Comparisons of LCD Color and Monochrome Displays in Diagnostic Imaging

Comparisons of LCD Color and Monochrome Displays in Diagnostic Imaging

The types and number of imaging data handled by hospitals are increasing as we witness improvements in medical technology.  This is having an impact on the type of imaging you need to use, as well as the type of display you need to view and analyze images.  As a result, you will see combined use of monochrome and color images to achieve the greatest diagnostic accuracy.

The choice between LCD Color and monochrome displays in diagnostic imaging is not a simple one.  Each has some advantages over the other, and a comparison that considers the unique needs of your facility is warranted.

For example, both color and monochrome displays can use grayscale to view images.  The grayscale that is used can impact the quality of the image and the accuracy of your diagnosis.

Which display you choose can determine how you use grayscale to view your images, whether you can switch from monochrome to color images, and whether images are converted manually by you, or through automated analysis.

Not only will these considerations influence the accuracy of your diagnoses, but the amount of time invested in achieving those outcomes.  Display functionality can save you time or cost you time, depending on your priorities and choices.

Comparing LCD color and monochrome displays for radiology is an important consideration when choosing the type of display to use in your hospital.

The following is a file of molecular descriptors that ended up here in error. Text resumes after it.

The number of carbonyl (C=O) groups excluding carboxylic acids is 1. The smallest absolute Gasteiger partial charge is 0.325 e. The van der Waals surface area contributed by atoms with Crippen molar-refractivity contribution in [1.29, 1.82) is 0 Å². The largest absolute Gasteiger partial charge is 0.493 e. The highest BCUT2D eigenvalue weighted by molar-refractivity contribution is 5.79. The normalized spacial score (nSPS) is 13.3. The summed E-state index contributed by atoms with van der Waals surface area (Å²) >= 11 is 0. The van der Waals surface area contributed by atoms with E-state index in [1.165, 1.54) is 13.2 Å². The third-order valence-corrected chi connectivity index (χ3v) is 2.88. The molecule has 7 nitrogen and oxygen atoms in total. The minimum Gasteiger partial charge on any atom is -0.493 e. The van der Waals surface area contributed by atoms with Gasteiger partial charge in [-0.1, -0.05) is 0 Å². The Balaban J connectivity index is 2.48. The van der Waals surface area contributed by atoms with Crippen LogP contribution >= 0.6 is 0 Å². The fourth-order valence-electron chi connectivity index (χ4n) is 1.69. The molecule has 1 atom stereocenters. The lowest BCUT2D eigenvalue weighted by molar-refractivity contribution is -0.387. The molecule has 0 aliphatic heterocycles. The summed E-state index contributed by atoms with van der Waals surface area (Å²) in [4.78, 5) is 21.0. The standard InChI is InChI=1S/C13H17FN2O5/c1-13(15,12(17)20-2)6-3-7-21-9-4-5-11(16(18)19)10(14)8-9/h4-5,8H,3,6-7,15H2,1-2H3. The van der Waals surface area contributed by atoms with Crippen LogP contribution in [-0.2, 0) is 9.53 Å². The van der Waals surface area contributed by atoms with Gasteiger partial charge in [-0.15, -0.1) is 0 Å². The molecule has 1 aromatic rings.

What Is An LCD Color Display


LCD stands for Liquid Crystal Display.  Today most monitors that radiologists use for reading studies are LCD.  These displays look like flat panel televisions and computer monitors; however, medical-grade displays meet a higher level of standards, have greater functionality for medical imaging, and are more robust for your needs.

Most LCD monitors use Light-emitting diodes or LEDs as the backlight source.  This is a change from past monitors, which used a Cathode Fluorescent Lamp (CCFL) technology.  LEDs are slimmer than CCFLs, and this allows the display to be slimmer than those with CCFL tubes.

Another important consideration is safety.  CCFL technology uses mercury which is dangerous to the patient, health care workers, and the environment.

LED technology is a mercury-free source of light.  While LED contains other dangerous metals, it doesn’t present the same health and environmental risk of mercury.  LED and LCD life expectancy is greater than the old CCFL.


What Is A Monochrome Display?


Traditionally, Monochrome medical-grade displays have been recommended in diagnostic radiology because they have a higher luminance.  The higher luminance of monochrome displays makes it easier to see the entire grayscale in an image.